Probate refers to the general process of administering a deceased person’s estate (including all real estate, securities, and other property). It is automatically triggered when someone dies and involves a review and validation process before a competent probate court.
If the deceased person (or decedent) left a will, the heirs and beneficiaries identified in the document will rightfully inherit the property.
In cases where there is no will (intestate), the decedent’s assets automatically become the property of the state. The state will take charge of selling the property via the probate court. This also applies to instances when the decedent has no heirs.
How does the probate process work?
- The executor of the estate is appointed. This individual is typically named in the deceased person’s will, but if the property owner died without leaving a will, the court will appoint an executor.
- The decedent’s property is identified and inventoried. The executor will be tasked to find, secure, and manage all assets left behind by the decedent.
The executor decides whether to transfer the property to an heir or to sell. This decision depends on specific instructions indicated in the will, as well as any outstanding debt left unsettled by the decedent.
- The property is appraised. If the property will be sold, the executor must determine the appropriate, market-based listing price for the property with the help of a professional real estate appraiser or local probate real estate agent.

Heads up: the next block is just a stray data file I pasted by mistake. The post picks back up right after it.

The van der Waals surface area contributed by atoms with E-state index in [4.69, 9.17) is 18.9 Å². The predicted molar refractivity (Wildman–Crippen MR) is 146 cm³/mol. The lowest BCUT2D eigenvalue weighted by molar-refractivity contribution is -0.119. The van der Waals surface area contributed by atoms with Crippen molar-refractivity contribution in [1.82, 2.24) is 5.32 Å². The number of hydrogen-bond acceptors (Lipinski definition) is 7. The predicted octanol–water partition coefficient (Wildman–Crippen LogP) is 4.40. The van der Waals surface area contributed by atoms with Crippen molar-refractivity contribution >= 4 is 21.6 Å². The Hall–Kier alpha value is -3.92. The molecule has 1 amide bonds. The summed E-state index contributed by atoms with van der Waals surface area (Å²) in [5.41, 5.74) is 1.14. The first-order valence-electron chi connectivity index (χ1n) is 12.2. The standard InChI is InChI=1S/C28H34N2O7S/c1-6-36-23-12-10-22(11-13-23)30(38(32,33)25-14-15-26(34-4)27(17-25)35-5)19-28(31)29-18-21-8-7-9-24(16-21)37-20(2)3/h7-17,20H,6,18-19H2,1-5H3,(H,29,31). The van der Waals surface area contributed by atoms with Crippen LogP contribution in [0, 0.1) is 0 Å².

- The property is put on the market. In cooperation with a real estate agent, the executor will sell the property on the local housing market.
- The sale must be approved by the heirs. When a purchase deal is made, the heirs of the estate will be notified of the impending sale. Heirs have 15 days to object to the transaction. If all heirs approve, a court date will be set to make the sale official.
Why do some people want to avoid the probate process?
In most cases, property owners prefer or are advised to avoid the probate process because of the following significant inconveniences:
- The process is time-consuming. Selling real estate through probate court can take anywhere from three months to multiple years to complete.
- Probate costs a lot of money. Beneficiaries could lose significant portions of their inheritance just to pay off attorney and court fees. Federal taxes can also reduce the final amount of beneficiaries’ inheritance.
- Most documents require original signatures from all parties concerned. This is a huge inconvenience, especially if beneficiaries, the executor, and the probate attorney do not live or work near each other — or worse, if some parties live in another city or state. Faxed or emailed signatures are not considered valid for probate purposes.
- The probate process assumes that all beneficiaries agree with the terms of the will. Conflicts can arise between beneficiaries, especially when inheritance is not evenly distributed.
How property owners can avoid probate
Setting up a revocable living trust (RLT) allows property owners to spare their future heirs from the probate process and its associated inconveniences.
A living trust is a signed and notarized document that declares the rightful transfer of property to designated recipients after the owner’s death. It takes effect faster and more directly than a will, because probate court is not involved.
Setting up a trust does not require the services of a lawyer, so it is one less expense to worry about. A trust also protects your privacy better. Unlike transfer by probate court, the properties and the transfer of ownership do not become public record.